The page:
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Name: People v. Little
Case #: G045157
Court: CA Court of Appeal
District 4 DCA
Division: 3
Opinion Date: 06/15/2012
Summary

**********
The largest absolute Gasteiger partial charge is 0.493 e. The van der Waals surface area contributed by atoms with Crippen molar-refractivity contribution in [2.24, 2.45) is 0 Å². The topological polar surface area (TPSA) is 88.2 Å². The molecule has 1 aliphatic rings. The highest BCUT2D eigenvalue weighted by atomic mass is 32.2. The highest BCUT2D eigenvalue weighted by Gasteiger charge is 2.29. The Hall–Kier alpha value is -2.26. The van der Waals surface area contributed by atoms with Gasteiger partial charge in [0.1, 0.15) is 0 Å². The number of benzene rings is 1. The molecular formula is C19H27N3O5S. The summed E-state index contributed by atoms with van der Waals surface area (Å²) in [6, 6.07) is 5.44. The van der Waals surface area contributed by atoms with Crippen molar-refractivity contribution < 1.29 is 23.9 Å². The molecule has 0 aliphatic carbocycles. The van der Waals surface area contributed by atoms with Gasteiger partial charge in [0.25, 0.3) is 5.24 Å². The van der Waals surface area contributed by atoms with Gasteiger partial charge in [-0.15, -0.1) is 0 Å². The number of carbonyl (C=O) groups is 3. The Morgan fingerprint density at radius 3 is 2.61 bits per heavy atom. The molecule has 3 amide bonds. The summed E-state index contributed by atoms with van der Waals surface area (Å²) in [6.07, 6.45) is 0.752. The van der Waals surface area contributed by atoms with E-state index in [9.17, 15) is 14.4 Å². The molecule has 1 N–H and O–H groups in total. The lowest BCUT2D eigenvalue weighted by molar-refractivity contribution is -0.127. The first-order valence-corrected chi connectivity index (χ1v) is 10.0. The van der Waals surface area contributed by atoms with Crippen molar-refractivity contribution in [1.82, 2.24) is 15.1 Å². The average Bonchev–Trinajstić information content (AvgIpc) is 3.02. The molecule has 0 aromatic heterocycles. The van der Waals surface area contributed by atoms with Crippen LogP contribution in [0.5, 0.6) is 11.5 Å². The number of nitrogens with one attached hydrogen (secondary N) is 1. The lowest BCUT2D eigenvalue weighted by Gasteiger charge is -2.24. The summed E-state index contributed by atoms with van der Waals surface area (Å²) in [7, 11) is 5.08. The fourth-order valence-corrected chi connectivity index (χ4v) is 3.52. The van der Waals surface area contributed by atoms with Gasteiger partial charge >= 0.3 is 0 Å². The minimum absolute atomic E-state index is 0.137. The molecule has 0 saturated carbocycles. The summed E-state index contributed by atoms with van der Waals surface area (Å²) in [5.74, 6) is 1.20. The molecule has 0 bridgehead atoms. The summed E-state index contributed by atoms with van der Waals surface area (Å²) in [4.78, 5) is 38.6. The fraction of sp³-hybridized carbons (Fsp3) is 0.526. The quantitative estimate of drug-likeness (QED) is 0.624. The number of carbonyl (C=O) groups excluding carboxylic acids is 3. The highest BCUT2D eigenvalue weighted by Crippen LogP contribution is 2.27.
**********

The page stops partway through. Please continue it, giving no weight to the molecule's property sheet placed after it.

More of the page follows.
Burglary is first degree even though the residents are away from home while their realtor conducts an open house. Appellant and his codefendant entered a house that was being shown by a realtor and stole property. Appellant argued that during the open house, the home was being used exclusively for commercial purposes, thus there was insufficient evidence of first degree burglary. Affirmed. A house need not have someone present to be inhabited – all that is required is that someone live there. Appellant may be impeached with theft prior where he elicits exculpatory hearsay evidence. Appellant was charged with second degree burglary based on his codefendant’s entry of a Target store and use of the theft victim’s credit card. Appellant’s attorney elicited a statement from a testifying officer regarding appellant’s exculpatory statement that was made during a traffic stop. As a consequence, the court allowed in evidence of appellant’s prior felony conviction for impeachment purposes. (Evid. Code, § 1202.) He challenged admission of his prior because he did not testify. Affirmed. A defendant’s prior felony convictions are admissible under Evidence Code sections 1202 and 788 to attack his credibility when, at his request, his exculpatory statements to police are admitted into evidence but the defendant does not testify. (Citing with approval People v. Jacobs (2000) 78 Cal.App.4th 1444.) Appellant cannot avoid a challenge to his credibility by eliciting exculpatory hearsay evidence without testifying.